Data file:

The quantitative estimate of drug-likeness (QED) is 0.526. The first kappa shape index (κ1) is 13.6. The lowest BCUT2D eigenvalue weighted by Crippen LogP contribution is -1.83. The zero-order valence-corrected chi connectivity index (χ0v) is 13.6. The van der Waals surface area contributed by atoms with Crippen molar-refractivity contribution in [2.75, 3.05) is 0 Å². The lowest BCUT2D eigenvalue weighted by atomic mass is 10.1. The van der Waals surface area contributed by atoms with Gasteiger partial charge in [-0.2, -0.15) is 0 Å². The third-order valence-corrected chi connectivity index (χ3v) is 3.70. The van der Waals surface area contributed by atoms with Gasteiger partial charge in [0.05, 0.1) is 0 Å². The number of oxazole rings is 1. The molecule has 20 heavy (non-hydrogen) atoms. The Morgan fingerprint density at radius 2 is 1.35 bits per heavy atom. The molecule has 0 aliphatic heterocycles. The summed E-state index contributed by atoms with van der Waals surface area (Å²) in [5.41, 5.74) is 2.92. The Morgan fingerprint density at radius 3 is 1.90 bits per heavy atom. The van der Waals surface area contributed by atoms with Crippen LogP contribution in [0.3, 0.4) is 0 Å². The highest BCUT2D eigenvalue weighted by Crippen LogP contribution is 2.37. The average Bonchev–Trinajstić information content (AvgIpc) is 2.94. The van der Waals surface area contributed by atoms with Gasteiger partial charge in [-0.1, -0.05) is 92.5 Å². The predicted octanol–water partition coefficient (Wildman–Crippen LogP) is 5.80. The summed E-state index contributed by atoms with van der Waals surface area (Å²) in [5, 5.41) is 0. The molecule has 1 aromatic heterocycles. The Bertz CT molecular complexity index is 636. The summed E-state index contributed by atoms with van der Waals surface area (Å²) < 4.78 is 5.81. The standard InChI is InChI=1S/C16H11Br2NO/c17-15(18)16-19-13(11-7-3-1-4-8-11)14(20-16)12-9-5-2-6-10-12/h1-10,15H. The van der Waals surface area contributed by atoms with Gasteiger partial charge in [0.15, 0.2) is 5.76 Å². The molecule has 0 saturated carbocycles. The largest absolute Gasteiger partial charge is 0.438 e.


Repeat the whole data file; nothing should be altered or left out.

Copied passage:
The quantitative estimate of drug-likeness (QED) is 0.526. The first kappa shape index (κ1) is 13.6. The lowest BCUT2D eigenvalue weighted by Crippen LogP contribution is -1.83. The zero-order valence-corrected chi connectivity index (χ0v) is 13.6. The van der Waals surface area contributed by atoms with Crippen molar-refractivity contribution in [2.75, 3.05) is 0 Å². The lowest BCUT2D eigenvalue weighted by atomic mass is 10.1. The van der Waals surface area contributed by atoms with Gasteiger partial charge in [-0.2, -0.15) is 0 Å². The third-order valence-corrected chi connectivity index (χ3v) is 3.70. The van der Waals surface area contributed by atoms with Gasteiger partial charge in [0.05, 0.1) is 0 Å². The number of oxazole rings is 1. The molecule has 20 heavy (non-hydrogen) atoms. The Morgan fingerprint density at radius 2 is 1.35 bits per heavy atom. The molecule has 0 aliphatic heterocycles. The summed E-state index contributed by atoms with van der Waals surface area (Å²) in [5.41, 5.74) is 2.92. The Morgan fingerprint density at radius 3 is 1.90 bits per heavy atom. The van der Waals surface area contributed by atoms with Crippen LogP contribution in [0.3, 0.4) is 0 Å². The highest BCUT2D eigenvalue weighted by Crippen LogP contribution is 2.37. The average Bonchev–Trinajstić information content (AvgIpc) is 2.94. The van der Waals surface area contributed by atoms with Gasteiger partial charge in [-0.1, -0.05) is 92.5 Å². The predicted octanol–water partition coefficient (Wildman–Crippen LogP) is 5.80. The summed E-state index contributed by atoms with van der Waals surface area (Å²) in [5, 5.41) is 0. The molecule has 1 aromatic heterocycles. The Bertz CT molecular complexity index is 636. The summed E-state index contributed by atoms with van der Waals surface area (Å²) < 4.78 is 5.81. The standard InChI is InChI=1S/C16H11Br2NO/c17-15(18)16-19-13(11-7-3-1-4-8-11)14(20-16)12-9-5-2-6-10-12/h1-10,15H. The van der Waals surface area contributed by atoms with Gasteiger partial charge in [0.15, 0.2) is 5.76 Å². The molecule has 0 saturated carbocycles. The largest absolute Gasteiger partial charge is 0.438 e.